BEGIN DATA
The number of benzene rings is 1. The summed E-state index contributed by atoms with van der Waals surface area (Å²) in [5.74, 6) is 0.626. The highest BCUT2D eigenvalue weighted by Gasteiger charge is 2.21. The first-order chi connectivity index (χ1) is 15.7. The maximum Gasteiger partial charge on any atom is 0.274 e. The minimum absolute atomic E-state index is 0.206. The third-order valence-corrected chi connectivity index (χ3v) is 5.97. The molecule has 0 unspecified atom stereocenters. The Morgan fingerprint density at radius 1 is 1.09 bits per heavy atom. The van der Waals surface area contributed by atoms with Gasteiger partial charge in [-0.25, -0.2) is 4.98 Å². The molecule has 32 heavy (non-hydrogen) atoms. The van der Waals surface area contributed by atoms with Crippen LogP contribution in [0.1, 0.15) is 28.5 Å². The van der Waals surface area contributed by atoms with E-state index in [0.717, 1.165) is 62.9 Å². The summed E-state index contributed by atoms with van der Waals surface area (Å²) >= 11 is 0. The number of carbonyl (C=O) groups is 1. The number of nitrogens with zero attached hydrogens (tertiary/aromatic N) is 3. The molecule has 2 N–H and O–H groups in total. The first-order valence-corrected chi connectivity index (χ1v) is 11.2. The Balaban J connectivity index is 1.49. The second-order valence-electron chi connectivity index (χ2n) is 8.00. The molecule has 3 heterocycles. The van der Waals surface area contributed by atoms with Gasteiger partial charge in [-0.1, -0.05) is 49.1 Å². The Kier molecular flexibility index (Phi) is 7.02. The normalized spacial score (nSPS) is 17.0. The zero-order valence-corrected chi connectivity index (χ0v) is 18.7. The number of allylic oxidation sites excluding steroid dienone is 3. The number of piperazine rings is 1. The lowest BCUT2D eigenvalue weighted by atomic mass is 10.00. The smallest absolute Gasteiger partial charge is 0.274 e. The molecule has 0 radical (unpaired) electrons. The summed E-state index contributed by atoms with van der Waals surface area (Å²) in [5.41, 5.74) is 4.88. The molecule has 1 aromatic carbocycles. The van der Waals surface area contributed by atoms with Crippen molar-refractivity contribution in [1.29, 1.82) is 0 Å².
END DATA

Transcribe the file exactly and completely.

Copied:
The number of benzene rings is 1. The summed E-state index contributed by atoms with van der Waals surface area (Å²) in [5.74, 6) is 0.626. The highest BCUT2D eigenvalue weighted by Gasteiger charge is 2.21. The first-order chi connectivity index (χ1) is 15.7. The maximum Gasteiger partial charge on any atom is 0.274 e. The minimum absolute atomic E-state index is 0.206. The third-order valence-corrected chi connectivity index (χ3v) is 5.97. The molecule has 0 unspecified atom stereocenters. The Morgan fingerprint density at radius 1 is 1.09 bits per heavy atom. The van der Waals surface area contributed by atoms with Gasteiger partial charge in [-0.25, -0.2) is 4.98 Å². The molecule has 32 heavy (non-hydrogen) atoms. The van der Waals surface area contributed by atoms with Crippen LogP contribution in [0.1, 0.15) is 28.5 Å². The van der Waals surface area contributed by atoms with E-state index in [0.717, 1.165) is 62.9 Å². The summed E-state index contributed by atoms with van der Waals surface area (Å²) >= 11 is 0. The number of carbonyl (C=O) groups is 1. The number of nitrogens with zero attached hydrogens (tertiary/aromatic N) is 3. The molecule has 2 N–H and O–H groups in total. The first-order valence-corrected chi connectivity index (χ1v) is 11.2. The Balaban J connectivity index is 1.49. The second-order valence-electron chi connectivity index (χ2n) is 8.00. The molecule has 3 heterocycles. The van der Waals surface area contributed by atoms with Gasteiger partial charge in [-0.1, -0.05) is 49.1 Å². The Kier molecular flexibility index (Phi) is 7.02. The normalized spacial score (nSPS) is 17.0. The zero-order valence-corrected chi connectivity index (χ0v) is 18.7. The number of allylic oxidation sites excluding steroid dienone is 3. The number of piperazine rings is 1. The lowest BCUT2D eigenvalue weighted by atomic mass is 10.00. The smallest absolute Gasteiger partial charge is 0.274 e. The molecule has 0 radical (unpaired) electrons. The summed E-state index contributed by atoms with van der Waals surface area (Å²) in [5.41, 5.74) is 4.88. The molecule has 1 aromatic carbocycles. The van der Waals surface area contributed by atoms with Crippen molar-refractivity contribution in [1.29, 1.82) is 0 Å².